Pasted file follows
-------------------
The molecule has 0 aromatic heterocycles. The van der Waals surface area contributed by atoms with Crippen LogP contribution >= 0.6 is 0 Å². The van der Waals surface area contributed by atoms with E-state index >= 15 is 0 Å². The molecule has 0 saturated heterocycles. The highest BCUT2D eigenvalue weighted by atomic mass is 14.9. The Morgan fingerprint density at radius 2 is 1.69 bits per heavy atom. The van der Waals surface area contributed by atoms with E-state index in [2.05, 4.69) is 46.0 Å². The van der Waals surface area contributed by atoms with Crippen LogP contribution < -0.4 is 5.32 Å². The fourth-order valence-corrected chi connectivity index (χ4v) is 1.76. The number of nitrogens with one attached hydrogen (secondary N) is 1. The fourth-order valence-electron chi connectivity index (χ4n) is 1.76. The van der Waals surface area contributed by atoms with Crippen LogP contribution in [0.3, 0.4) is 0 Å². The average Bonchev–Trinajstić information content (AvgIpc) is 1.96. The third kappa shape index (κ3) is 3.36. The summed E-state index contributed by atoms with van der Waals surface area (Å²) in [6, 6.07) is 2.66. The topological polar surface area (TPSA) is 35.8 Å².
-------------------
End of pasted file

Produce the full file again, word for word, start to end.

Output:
The molecule has 0 aromatic heterocycles. The van der Waals surface area contributed by atoms with Crippen LogP contribution >= 0.6 is 0 Å². The van der Waals surface area contributed by atoms with E-state index >= 15 is 0 Å². The molecule has 0 saturated heterocycles. The highest BCUT2D eigenvalue weighted by atomic mass is 14.9. The Morgan fingerprint density at radius 2 is 1.69 bits per heavy atom. The van der Waals surface area contributed by atoms with E-state index in [2.05, 4.69) is 46.0 Å². The van der Waals surface area contributed by atoms with Crippen LogP contribution < -0.4 is 5.32 Å². The fourth-order valence-corrected chi connectivity index (χ4v) is 1.76. The number of nitrogens with one attached hydrogen (secondary N) is 1. The fourth-order valence-electron chi connectivity index (χ4n) is 1.76. The van der Waals surface area contributed by atoms with Crippen LogP contribution in [0.3, 0.4) is 0 Å². The average Bonchev–Trinajstić information content (AvgIpc) is 1.96. The third kappa shape index (κ3) is 3.36. The summed E-state index contributed by atoms with van der Waals surface area (Å²) in [6, 6.07) is 2.66. The topological polar surface area (TPSA) is 35.8 Å².